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Late last year, China said it would scrap residency restrictions for cities with populations less than three million, while the rules for those of three-to-five million will be relaxed.
The participation rate--the proportion of people either in or looking for work--has held steady over the last decade, despite the ageing of the population and the rise in student numbers.
Population ageing is, arguably, the most important long-term socioeconomic trend in the Eurozone. The demographic transition did not end in the 1970s as fertility hit replacement levels, contrary to the prediction by the stylised models of population change.
The coronavirus pandemic is wreaking havoc in Brazil.
The recovery in the French economy since the sovereign debt crisis has been lukewarm. Growth in domestic demand, excluding inventories, has averaged 0.4% quarter-on-quarter since 2012. This comp ares with 0.8%-to-1.1% in the two major business cycle upturns in the 1990s and from 2000s before the crisis.
The closer we look at the data, the less concerned we are at the painfully slow decline in the number of new daily confirmed Covid-19 cases.
Korea's government is mulling a further tightening of borrowing rules to mitigate the risks of an overheated property market.
Britain's Covid-19 data have continued to improve, despite the partial reopening of the economy.
Hard data released in Argentina over the last month showed that the economy was struggling in early Q1, even before the Covid-19 hit.
The 2010s were the first decade since reliable records begin--in the 1700s--in which a recession was completely avoided
Colombian policymakers on Friday cut the reference rate by 50bp, for a third straight month, to 2.75%.
Japan's labour data threw another January curve ball this year--last year it was wages--with a change in the standards for job openings.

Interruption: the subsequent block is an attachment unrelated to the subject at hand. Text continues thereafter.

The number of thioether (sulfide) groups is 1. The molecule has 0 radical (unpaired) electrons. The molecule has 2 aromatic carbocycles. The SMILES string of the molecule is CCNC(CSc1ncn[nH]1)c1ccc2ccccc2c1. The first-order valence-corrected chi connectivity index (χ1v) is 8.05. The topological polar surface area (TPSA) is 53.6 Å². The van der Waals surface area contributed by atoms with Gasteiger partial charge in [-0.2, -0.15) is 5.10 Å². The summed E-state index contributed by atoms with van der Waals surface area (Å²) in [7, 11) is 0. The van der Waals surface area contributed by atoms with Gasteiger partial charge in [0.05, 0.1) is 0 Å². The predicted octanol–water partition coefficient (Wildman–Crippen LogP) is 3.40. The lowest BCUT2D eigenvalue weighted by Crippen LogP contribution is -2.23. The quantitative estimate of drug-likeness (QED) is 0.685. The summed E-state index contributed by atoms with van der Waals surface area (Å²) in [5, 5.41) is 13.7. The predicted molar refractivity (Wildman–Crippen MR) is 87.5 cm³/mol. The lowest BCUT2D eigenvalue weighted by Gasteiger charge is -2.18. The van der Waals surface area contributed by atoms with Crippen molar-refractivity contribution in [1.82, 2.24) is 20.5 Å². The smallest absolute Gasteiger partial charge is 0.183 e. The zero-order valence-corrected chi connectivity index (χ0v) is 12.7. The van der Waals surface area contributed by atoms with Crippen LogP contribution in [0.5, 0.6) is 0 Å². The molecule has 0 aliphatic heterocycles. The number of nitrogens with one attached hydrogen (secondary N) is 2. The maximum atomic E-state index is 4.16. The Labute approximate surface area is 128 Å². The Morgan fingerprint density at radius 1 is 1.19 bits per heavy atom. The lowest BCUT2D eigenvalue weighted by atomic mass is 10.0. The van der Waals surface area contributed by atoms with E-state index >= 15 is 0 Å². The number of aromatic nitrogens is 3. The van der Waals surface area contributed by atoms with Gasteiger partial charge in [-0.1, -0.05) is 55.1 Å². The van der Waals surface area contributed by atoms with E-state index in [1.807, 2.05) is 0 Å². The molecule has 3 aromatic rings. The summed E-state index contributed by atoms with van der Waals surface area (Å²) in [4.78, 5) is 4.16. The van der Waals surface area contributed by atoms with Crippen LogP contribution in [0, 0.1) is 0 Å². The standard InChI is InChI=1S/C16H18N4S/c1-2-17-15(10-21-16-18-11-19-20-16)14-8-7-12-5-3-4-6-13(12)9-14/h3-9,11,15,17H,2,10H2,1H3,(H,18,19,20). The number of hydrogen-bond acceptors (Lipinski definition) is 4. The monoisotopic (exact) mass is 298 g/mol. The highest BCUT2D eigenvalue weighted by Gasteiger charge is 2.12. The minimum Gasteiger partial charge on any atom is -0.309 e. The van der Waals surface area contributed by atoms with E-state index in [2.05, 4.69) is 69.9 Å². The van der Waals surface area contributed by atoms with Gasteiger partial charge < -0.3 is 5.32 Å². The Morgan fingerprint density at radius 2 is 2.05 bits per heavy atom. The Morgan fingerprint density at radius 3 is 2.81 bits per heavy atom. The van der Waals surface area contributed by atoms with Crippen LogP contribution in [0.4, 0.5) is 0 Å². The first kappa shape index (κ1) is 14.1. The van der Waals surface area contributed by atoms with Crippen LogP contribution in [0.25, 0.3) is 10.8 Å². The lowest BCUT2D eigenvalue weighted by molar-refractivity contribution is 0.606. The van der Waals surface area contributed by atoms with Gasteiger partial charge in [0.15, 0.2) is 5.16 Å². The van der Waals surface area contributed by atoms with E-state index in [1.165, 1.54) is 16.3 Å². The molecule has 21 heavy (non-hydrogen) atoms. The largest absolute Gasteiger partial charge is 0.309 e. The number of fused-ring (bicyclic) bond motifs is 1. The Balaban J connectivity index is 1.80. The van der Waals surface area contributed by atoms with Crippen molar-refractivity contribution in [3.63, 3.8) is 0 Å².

The stock market did not like the renewed closure of bars in Texas and Florida, announced Friday morning.
The duration and future scope of the current lockdown is the main uncertainty that U.K economic forecasters have to grapple with at present.
CPI inflation looks set to remain below the 2% target this year, driven by sterling's recent appreciation and lower energy prices.
Today's April ADP employment report likely will understate the scale of the net payroll losses which will be reported Friday by the BLS.
One bad month proves nothing, but our first chart shows that October's auto sales numbers were awful, dropping unexpectedly to a six-month low.
China's unadjusted current account surplus widened to $16.0B in the preliminary report for Q3, from $5.3B in Q2.
The latest iteration of the Atlanta Fed's GDPNow model of second quarter GDP growth shows the economy expanding at a 4.5% annualized rate.
The economic calendar in Mexico was relatively quiet over Christmas, and broadly conformed to our expectations of poor economic activity in Q4.
We have spent the past few weeks shifting our story on the EZ economy from one focused on slowing growth and downside risks to a more balanced outlook. It seems that markets are starting to agree with us.